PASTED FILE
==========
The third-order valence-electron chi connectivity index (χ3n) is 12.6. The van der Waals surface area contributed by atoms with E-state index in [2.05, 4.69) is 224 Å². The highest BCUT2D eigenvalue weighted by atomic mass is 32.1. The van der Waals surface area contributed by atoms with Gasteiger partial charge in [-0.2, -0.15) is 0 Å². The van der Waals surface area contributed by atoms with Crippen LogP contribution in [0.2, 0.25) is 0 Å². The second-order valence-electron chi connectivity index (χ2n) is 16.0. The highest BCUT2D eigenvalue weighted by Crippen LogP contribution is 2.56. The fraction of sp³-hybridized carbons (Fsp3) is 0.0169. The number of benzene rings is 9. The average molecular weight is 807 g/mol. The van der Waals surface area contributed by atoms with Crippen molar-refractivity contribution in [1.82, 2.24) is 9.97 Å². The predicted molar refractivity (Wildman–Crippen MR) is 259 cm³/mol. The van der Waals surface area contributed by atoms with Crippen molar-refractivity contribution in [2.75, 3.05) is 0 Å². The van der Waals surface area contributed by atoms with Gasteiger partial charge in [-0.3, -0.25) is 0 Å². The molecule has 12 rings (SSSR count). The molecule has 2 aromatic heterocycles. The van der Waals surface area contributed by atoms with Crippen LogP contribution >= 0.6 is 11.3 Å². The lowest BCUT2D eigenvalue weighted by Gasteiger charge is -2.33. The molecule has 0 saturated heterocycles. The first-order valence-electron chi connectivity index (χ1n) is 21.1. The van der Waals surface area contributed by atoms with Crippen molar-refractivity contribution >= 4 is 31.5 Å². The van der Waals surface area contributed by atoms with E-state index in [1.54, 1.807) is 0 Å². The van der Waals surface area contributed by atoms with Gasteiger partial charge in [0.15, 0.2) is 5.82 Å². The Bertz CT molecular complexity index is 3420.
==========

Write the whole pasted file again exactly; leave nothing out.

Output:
The third-order valence-electron chi connectivity index (χ3n) is 12.6. The van der Waals surface area contributed by atoms with E-state index in [2.05, 4.69) is 224 Å². The highest BCUT2D eigenvalue weighted by atomic mass is 32.1. The van der Waals surface area contributed by atoms with Gasteiger partial charge in [-0.2, -0.15) is 0 Å². The van der Waals surface area contributed by atoms with Crippen LogP contribution in [0.2, 0.25) is 0 Å². The second-order valence-electron chi connectivity index (χ2n) is 16.0. The highest BCUT2D eigenvalue weighted by Crippen LogP contribution is 2.56. The fraction of sp³-hybridized carbons (Fsp3) is 0.0169. The number of benzene rings is 9. The average molecular weight is 807 g/mol. The van der Waals surface area contributed by atoms with Crippen molar-refractivity contribution in [1.82, 2.24) is 9.97 Å². The predicted molar refractivity (Wildman–Crippen MR) is 259 cm³/mol. The van der Waals surface area contributed by atoms with Crippen molar-refractivity contribution in [2.75, 3.05) is 0 Å². The van der Waals surface area contributed by atoms with Gasteiger partial charge in [-0.3, -0.25) is 0 Å². The molecule has 12 rings (SSSR count). The molecule has 2 aromatic heterocycles. The van der Waals surface area contributed by atoms with Crippen LogP contribution >= 0.6 is 11.3 Å². The lowest BCUT2D eigenvalue weighted by Gasteiger charge is -2.33. The molecule has 0 saturated heterocycles. The first-order valence-electron chi connectivity index (χ1n) is 21.1. The van der Waals surface area contributed by atoms with Crippen molar-refractivity contribution >= 4 is 31.5 Å². The van der Waals surface area contributed by atoms with E-state index in [1.54, 1.807) is 0 Å². The van der Waals surface area contributed by atoms with Gasteiger partial charge in [0.15, 0.2) is 5.82 Å². The Bertz CT molecular complexity index is 3420.